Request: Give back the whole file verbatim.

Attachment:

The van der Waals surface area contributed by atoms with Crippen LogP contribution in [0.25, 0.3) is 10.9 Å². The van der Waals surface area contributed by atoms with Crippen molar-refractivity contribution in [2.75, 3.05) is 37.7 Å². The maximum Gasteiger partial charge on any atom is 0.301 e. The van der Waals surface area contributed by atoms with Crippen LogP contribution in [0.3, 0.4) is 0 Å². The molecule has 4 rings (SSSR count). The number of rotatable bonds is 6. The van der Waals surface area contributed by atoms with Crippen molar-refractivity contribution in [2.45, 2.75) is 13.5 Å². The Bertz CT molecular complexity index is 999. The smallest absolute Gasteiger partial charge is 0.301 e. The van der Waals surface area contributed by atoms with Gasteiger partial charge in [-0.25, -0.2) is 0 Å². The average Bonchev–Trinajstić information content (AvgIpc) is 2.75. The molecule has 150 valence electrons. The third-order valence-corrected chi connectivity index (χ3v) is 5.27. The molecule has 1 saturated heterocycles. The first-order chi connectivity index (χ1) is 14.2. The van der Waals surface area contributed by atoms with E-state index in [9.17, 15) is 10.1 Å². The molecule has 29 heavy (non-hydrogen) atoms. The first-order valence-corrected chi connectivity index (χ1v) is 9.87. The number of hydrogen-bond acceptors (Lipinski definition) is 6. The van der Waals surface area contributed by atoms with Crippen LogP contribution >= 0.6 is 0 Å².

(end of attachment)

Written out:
The van der Waals surface area contributed by atoms with Crippen LogP contribution in [0.25, 0.3) is 10.9 Å². The van der Waals surface area contributed by atoms with Crippen molar-refractivity contribution in [2.75, 3.05) is 37.7 Å². The maximum Gasteiger partial charge on any atom is 0.301 e. The van der Waals surface area contributed by atoms with Crippen LogP contribution in [0.3, 0.4) is 0 Å². The molecule has 4 rings (SSSR count). The number of rotatable bonds is 6. The van der Waals surface area contributed by atoms with Crippen molar-refractivity contribution in [2.45, 2.75) is 13.5 Å². The Bertz CT molecular complexity index is 999. The smallest absolute Gasteiger partial charge is 0.301 e. The van der Waals surface area contributed by atoms with Gasteiger partial charge in [-0.25, -0.2) is 0 Å². The average Bonchev–Trinajstić information content (AvgIpc) is 2.75. The molecule has 150 valence electrons. The third-order valence-corrected chi connectivity index (χ3v) is 5.27. The molecule has 1 saturated heterocycles. The first-order chi connectivity index (χ1) is 14.2. The van der Waals surface area contributed by atoms with E-state index in [9.17, 15) is 10.1 Å². The molecule has 29 heavy (non-hydrogen) atoms. The first-order valence-corrected chi connectivity index (χ1v) is 9.87. The number of hydrogen-bond acceptors (Lipinski definition) is 6. The van der Waals surface area contributed by atoms with Crippen LogP contribution >= 0.6 is 0 Å².